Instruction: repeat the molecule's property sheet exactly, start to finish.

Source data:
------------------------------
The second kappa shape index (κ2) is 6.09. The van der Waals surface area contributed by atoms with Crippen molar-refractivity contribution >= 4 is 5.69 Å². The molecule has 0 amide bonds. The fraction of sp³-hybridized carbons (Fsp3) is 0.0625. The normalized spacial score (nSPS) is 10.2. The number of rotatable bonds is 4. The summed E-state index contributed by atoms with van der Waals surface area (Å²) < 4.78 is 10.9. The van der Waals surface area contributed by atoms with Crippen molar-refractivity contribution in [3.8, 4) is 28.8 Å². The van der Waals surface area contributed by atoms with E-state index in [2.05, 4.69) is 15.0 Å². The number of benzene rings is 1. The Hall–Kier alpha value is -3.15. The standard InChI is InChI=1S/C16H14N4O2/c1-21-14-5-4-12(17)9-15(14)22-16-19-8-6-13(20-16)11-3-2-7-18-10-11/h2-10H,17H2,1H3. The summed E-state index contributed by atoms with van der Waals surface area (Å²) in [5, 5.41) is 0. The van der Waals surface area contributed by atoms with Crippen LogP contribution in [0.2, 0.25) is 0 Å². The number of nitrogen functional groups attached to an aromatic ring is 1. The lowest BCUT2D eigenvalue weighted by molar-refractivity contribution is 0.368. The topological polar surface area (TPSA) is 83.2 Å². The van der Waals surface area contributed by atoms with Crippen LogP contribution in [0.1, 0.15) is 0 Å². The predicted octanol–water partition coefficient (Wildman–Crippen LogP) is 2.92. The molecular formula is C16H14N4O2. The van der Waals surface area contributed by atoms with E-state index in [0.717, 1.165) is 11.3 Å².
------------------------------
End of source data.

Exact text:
The second kappa shape index (κ2) is 6.09. The van der Waals surface area contributed by atoms with Crippen molar-refractivity contribution >= 4 is 5.69 Å². The molecule has 0 amide bonds. The fraction of sp³-hybridized carbons (Fsp3) is 0.0625. The normalized spacial score (nSPS) is 10.2. The number of rotatable bonds is 4. The summed E-state index contributed by atoms with van der Waals surface area (Å²) < 4.78 is 10.9. The van der Waals surface area contributed by atoms with Crippen molar-refractivity contribution in [3.8, 4) is 28.8 Å². The van der Waals surface area contributed by atoms with E-state index in [2.05, 4.69) is 15.0 Å². The number of benzene rings is 1. The Hall–Kier alpha value is -3.15. The standard InChI is InChI=1S/C16H14N4O2/c1-21-14-5-4-12(17)9-15(14)22-16-19-8-6-13(20-16)11-3-2-7-18-10-11/h2-10H,17H2,1H3. The summed E-state index contributed by atoms with van der Waals surface area (Å²) in [5, 5.41) is 0. The van der Waals surface area contributed by atoms with Crippen LogP contribution in [0.2, 0.25) is 0 Å². The number of nitrogen functional groups attached to an aromatic ring is 1. The lowest BCUT2D eigenvalue weighted by molar-refractivity contribution is 0.368. The topological polar surface area (TPSA) is 83.2 Å². The van der Waals surface area contributed by atoms with Crippen LogP contribution in [0.1, 0.15) is 0 Å². The predicted octanol–water partition coefficient (Wildman–Crippen LogP) is 2.92. The molecular formula is C16H14N4O2. The van der Waals surface area contributed by atoms with E-state index in [0.717, 1.165) is 11.3 Å².